Annual inflation continues to drop in November
The annual inflation dropped to 4.2% in November, with the average consumer price level remaining unchanged month-on-month.
Monthly price rises were observed for tobacco products and alcoholic beverages as the discount sales drew to a close as well as for some food products and fuel as a result of developments in the global market. Inter-seasonal discounts in retail for wearing apparel and footwear had a limiting impact on the monthly inflation – the prices for these goods dropped 1.3% month-on-month.
The drops in global food prices observed in previous months gradually abated in November as indicated by the data on overall price dynamics of some food products, e.g., grains, animal husbandry products and edible oils just published by the U.N. Food and Agriculture Organization. The U.N. Food and Agriculture Organization already earlier expressed an assumption that because of the unstable conditions in the financial and capital markets it was expected that food prices would remain at a high level. The prices of unprocessed foods in Latvia in November rose 3.3% month-on-month, but the global stabilizing of agricultural products had yet to be reflected in the prices of processed foods: they dropped 1.2%. The rise in fuel prices (0.4% month-on-month) can be explained by the still rather high monthly average of oil prices, which in November dropped gradually as oil transports resumed from Libya.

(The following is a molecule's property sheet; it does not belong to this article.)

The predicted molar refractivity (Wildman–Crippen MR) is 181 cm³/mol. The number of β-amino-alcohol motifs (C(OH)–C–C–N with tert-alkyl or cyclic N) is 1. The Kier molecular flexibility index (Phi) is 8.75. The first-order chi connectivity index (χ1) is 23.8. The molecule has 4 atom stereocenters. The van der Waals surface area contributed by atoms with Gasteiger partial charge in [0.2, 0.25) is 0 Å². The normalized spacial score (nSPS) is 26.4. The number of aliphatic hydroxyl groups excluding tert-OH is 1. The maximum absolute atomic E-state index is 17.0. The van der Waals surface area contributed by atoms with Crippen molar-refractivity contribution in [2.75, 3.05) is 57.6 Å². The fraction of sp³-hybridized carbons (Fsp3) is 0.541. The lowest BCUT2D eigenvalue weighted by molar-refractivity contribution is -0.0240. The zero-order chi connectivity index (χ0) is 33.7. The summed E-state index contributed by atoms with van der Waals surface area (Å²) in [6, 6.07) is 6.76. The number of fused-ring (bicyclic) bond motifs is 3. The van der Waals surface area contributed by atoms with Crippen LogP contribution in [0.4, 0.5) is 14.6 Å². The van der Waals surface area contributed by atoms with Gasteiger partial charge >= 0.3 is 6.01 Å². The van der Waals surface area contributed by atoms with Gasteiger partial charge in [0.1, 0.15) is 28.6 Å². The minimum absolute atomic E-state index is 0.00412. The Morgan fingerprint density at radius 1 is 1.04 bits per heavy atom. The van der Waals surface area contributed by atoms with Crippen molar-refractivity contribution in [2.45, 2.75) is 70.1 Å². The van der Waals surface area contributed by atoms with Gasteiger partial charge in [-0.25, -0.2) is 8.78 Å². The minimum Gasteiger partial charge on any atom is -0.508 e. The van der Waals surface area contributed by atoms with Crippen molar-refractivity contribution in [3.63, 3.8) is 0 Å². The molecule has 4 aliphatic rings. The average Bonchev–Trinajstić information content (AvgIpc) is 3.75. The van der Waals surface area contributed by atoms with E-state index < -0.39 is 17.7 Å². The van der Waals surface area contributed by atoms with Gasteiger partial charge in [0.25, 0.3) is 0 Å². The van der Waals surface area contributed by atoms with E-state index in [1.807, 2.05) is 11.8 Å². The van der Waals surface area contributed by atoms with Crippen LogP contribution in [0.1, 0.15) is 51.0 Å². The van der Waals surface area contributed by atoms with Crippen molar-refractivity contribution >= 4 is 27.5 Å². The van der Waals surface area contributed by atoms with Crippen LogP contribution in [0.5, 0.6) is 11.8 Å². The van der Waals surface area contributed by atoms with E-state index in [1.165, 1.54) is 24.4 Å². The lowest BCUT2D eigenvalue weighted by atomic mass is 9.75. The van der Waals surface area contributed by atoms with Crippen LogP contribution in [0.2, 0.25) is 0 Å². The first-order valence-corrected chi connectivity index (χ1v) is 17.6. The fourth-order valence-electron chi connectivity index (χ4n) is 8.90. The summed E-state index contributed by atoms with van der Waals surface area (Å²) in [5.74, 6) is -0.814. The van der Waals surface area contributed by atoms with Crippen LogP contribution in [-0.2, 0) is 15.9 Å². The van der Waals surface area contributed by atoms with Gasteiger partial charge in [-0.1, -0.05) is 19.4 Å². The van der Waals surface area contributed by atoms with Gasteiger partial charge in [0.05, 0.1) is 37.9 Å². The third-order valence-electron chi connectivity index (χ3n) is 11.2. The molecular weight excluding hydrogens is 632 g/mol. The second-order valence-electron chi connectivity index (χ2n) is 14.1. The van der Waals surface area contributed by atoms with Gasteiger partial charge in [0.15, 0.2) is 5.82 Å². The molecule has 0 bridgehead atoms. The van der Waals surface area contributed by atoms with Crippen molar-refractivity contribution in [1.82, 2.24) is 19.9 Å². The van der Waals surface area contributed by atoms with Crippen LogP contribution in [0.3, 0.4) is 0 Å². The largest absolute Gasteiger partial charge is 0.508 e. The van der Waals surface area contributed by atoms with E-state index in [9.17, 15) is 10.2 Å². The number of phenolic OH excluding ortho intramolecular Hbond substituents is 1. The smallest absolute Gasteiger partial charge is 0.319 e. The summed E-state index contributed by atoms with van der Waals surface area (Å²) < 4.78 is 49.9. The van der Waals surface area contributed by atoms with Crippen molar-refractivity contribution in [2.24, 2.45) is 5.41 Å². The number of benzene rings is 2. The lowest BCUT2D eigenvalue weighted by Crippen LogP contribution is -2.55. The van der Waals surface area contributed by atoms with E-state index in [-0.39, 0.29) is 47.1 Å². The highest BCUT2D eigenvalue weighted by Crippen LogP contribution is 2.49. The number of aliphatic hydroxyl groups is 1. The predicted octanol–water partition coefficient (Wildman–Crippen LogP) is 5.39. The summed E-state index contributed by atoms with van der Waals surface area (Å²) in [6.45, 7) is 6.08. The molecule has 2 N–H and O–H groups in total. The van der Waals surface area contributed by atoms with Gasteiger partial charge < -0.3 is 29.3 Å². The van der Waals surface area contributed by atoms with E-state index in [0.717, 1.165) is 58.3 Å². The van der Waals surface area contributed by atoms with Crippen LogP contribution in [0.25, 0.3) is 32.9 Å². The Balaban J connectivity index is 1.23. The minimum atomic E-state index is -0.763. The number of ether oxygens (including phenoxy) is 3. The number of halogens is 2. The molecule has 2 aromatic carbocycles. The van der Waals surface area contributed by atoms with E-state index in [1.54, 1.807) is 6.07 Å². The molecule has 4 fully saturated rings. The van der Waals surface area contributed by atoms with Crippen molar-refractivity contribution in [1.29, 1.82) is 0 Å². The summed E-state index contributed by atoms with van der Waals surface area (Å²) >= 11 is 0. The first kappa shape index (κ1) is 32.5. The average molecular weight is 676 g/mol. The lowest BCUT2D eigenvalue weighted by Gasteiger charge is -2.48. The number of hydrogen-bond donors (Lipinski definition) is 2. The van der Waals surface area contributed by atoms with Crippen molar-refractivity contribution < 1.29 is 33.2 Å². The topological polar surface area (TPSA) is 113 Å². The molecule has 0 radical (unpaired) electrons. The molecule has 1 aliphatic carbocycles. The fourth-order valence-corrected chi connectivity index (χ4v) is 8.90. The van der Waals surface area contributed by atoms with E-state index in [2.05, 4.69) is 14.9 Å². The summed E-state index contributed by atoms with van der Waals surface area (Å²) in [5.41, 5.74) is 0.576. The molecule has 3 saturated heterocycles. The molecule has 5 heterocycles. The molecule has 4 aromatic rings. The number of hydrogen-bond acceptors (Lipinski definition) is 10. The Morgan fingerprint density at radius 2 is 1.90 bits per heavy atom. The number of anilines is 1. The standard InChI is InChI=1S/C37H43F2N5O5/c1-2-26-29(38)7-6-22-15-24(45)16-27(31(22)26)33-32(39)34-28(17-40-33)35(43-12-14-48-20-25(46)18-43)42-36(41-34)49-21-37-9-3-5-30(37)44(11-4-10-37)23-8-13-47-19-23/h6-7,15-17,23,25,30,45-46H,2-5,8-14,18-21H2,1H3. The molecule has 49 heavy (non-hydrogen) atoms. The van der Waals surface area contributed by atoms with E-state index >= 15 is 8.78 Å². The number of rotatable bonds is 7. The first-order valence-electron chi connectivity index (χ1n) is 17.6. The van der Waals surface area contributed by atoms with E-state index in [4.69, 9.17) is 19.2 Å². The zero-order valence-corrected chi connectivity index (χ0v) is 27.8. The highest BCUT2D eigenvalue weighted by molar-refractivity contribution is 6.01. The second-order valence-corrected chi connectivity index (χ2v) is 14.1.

The annual inflation in November was maintained not only because of the changes in fuel prices (albeit their annual growth rate dropped) but also because of the components of core inflation: the aforementioned appreciation of alcohol and tobacco and a missing drop in prices of unregulated services as the domestic demand stabilized in the second half of the year, which had been topical a year ago.
A drop in inflation levels in 2012 will be under a significant impact of a slower rate of economic growth – or even decline – in Latvia's main trading partners. A great pressure of demand on global prices is thus not expected. A slower economic growth in Latvia will also reduce the pressure of demand on inflation. In the coming months, however, possible price changes domestically may be tied to some uncertainty in the area of administered prices (primarily of natural gas and the related heating energy), for, independently of fluctuations in global energy resource prices, several Latvian energy supply businesses have applied to the Public Services Regulatory Commission for tariffs that would include the costs of previous periods in retail prices and thus lead to raised tariffs.